We caught up with Olympic swimming inspiration, Rebecca Adlington, about her experience at London 2012, getting kids involved in swimming and what’s next for her. At just 23, Rebecca has already won 4 Olympic medals, two golds at Beijing in 2008 and two bronze in the unforgettable London 2012 Games.
Firstly, congratulations on your two bronze medals at London 2012! How did you find the Games being held in the UK?
It was absolutely brilliant, the atmosphere was incredible. Before the Games the biggest home crowd I’d competed in front of was about 2,500, so to go from that to 17,000 was totally amazing. Everyone’s support has just been so lovely and all of us athletes are so grateful.
That’s what all the athletes have said – the home crowd just made such a difference! Did you feel more pressure to perform well?
Obviously being an Olympics there is a bit of extra pressure, but generally I think that the pressure really just comes from me, as I want to do my best. But at the same time, it was the home Games and it was just absolutely incredible.
Your training schedule must be tough. What do you have to do to prepare for an Olympics?
Well I’ve been doing the same training for over 10 years now so I’ve been doing 10 sessions a week, which are all 2 hours long. I get up at 5.15am and train 6-8 in the morning and 5-7 in the evening. During the week I get Wednesday morning off and then I train Saturday morning and have the rest of the weekend off. I also do the gym on a Monday and Friday, so it is pretty tough and I’m pushing my body to the limit each day, but it’s totally worth it.
Wow, how do you motivate yourself for such a tough training schedule?
I just love doing what I do. I genuinely love the sport so it’s never been a problem for me. I think if you love what you do then it’s never as bad. Also because I want to do well and succeed that helps, as I don’t just want to do it for enjoyment, I love it and I want to do well at it.
With that much exercise you must need to eat plenty too. What do you eat in a normal day?
Well before I go training in the morning I’ll have a small bowl of cereal and then when I come back I’ll have my main breakfast which is usually a big bowl of Weetabix. The rest of my meals are pretty normal – lunch is generally a sandwich, yogurt and some fruit. And then for dinner it’s a pasta, risotto, steak pie or lasagne, that sort of stuff. We eat quite a lot and although we can’t have takeaways all the time, we are allowed to treat ourselves every now and then which is nice.
Do you like cooking?
I’m not necessarily good at cooking, but I do like it! My mum is an absolutely amazing cook, though, and she comes round to cook for me a few days a week, which is very kind of her. Generally I need to eat my dinner at 8pm so it’s hard to find the time to cook when I’m training until 7pm. So if I cook it’s generally really quick and easy things like pasta.
Do you get some time off now that the Games have finished?
Yes, I’m having my break at the moment. Although I’ve got a cycling charity event coming up soon so I’m doing some cycling training at the moment which is really nice as it’s something completely different, but still keeping fit at the same time.
Tell us more about your cycling challenge – 450k in 4 days sounds pretty tough to us!
Yes! I’m doing it with Mel Marshall, Ross Davenport and Joanna Jackson. It’s for the charity The Perfect Day Foundation and Mel Marshall is the one who has set it all up. She asked us all if we wanted to get involved and I said yes straight away as it’s a different challenge and it’s great to be doing charity work. We get to go out to Africa as the bike ride actually starts out there and we’ll get to spend a few days with the kids educating them on HIV and experiencing their culture, so I’m really looking forward to it.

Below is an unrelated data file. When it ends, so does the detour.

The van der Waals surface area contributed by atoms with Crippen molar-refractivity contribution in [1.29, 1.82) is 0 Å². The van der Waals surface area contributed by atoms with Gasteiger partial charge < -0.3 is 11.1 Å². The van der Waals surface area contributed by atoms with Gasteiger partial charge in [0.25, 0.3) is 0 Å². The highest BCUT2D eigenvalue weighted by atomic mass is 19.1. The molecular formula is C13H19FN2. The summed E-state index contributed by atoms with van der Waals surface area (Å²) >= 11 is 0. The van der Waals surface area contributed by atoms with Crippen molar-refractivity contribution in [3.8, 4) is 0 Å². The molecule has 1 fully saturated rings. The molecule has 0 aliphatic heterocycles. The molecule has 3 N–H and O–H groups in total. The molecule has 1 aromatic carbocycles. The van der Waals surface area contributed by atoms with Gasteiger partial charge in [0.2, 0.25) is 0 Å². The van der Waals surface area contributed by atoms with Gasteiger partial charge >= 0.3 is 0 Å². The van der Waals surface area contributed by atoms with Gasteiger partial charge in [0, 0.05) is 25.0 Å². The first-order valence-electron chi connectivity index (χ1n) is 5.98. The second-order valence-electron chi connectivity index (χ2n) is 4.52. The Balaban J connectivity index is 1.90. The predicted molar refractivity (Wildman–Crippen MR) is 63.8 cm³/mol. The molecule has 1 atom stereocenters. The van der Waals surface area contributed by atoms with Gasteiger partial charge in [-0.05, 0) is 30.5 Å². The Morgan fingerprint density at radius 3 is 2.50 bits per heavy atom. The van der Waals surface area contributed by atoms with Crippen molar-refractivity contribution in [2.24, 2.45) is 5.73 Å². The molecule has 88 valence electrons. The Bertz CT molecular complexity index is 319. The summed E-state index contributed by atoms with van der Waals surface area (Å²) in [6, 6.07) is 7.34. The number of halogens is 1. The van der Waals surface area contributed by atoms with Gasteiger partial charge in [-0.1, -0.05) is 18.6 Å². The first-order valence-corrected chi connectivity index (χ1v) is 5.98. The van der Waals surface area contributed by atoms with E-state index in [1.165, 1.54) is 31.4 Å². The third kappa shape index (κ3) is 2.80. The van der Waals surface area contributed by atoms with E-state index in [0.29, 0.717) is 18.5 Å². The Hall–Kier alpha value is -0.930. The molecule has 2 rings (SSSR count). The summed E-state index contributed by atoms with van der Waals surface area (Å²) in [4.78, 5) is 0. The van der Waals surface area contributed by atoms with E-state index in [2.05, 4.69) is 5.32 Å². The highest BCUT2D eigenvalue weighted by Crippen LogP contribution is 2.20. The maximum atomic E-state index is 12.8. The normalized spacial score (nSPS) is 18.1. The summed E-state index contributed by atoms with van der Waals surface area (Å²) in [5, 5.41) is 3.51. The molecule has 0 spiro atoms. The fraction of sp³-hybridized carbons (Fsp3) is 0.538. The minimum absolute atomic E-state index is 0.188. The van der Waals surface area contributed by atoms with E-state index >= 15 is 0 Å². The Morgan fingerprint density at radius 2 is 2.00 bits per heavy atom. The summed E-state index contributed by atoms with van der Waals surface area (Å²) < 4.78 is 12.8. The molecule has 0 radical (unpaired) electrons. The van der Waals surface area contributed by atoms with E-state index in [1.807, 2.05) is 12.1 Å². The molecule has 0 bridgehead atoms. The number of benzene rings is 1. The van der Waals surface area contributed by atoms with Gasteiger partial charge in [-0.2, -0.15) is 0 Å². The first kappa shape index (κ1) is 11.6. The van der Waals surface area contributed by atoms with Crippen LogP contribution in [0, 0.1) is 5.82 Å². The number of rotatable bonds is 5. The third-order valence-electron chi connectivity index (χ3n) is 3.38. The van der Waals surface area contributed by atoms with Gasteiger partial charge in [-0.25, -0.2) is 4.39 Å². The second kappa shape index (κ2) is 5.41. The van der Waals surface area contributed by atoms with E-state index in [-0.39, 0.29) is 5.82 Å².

It sounds like a great challenge! You’re so young and have achieved so much, what ambitions do you have left on your list?
I don’t really know to be honest! I’ve been focused on London 2012 for so long, so now I’m going to sit down with my coach and discuss where to go from here really. It’s been nice to relax after the Games and not really think about it. Four years is such a long time, so to think about Rio now is hard. You just have to wait and see what happens, really.
What other sports do you enjoy?
Well there are definitely no other sports that I’d be good enough at to compete in the Olympics! But I really enjoy cycling and tennis and they’re great ways to keep fit and healthy.
Lots of our readers have young children who might have been inspired by your achievements to get into the pool. What’s the best way for them to do that?
There are so many ways to get kids involved in sport and swimming from schemes where you can get free swims, to clubs and lessons. But just going along to your local pool and getting in the water really isn’t expensive and it’s such an easy way to get involved.
And what about ladies who’d like to use swimming to get fit or tone up. How long should they aim to swim for?
Obviously it depends on their ability, but 30 minutes is generally a good period of time to swim for. It burns about 400 calories which is as many as you would burn doing a 30-minute jog and it’s low impact. And, take a friend with you. It’s always good to have someone to chat to!
And finally, is there anything that you are really scared of?
Well I only have one fear really and it’s of the sea. It’s mainly
because you just don’t know what’s in there, sharks and the unknown!
Rebecca is keen to ensure the London 2012 Olympics creates a lasting legacy for swimming and is working with Speedo on a number of grass roots swimming events and initiatives that help inspire people to take the plunge and get into the water. Speedo offers a range of suits, training aids and goggles to suit every age, size and level. For further details visit: www.speedo.co.uk
Where to next?
– More information on swimming
– Easy exercise for the whole family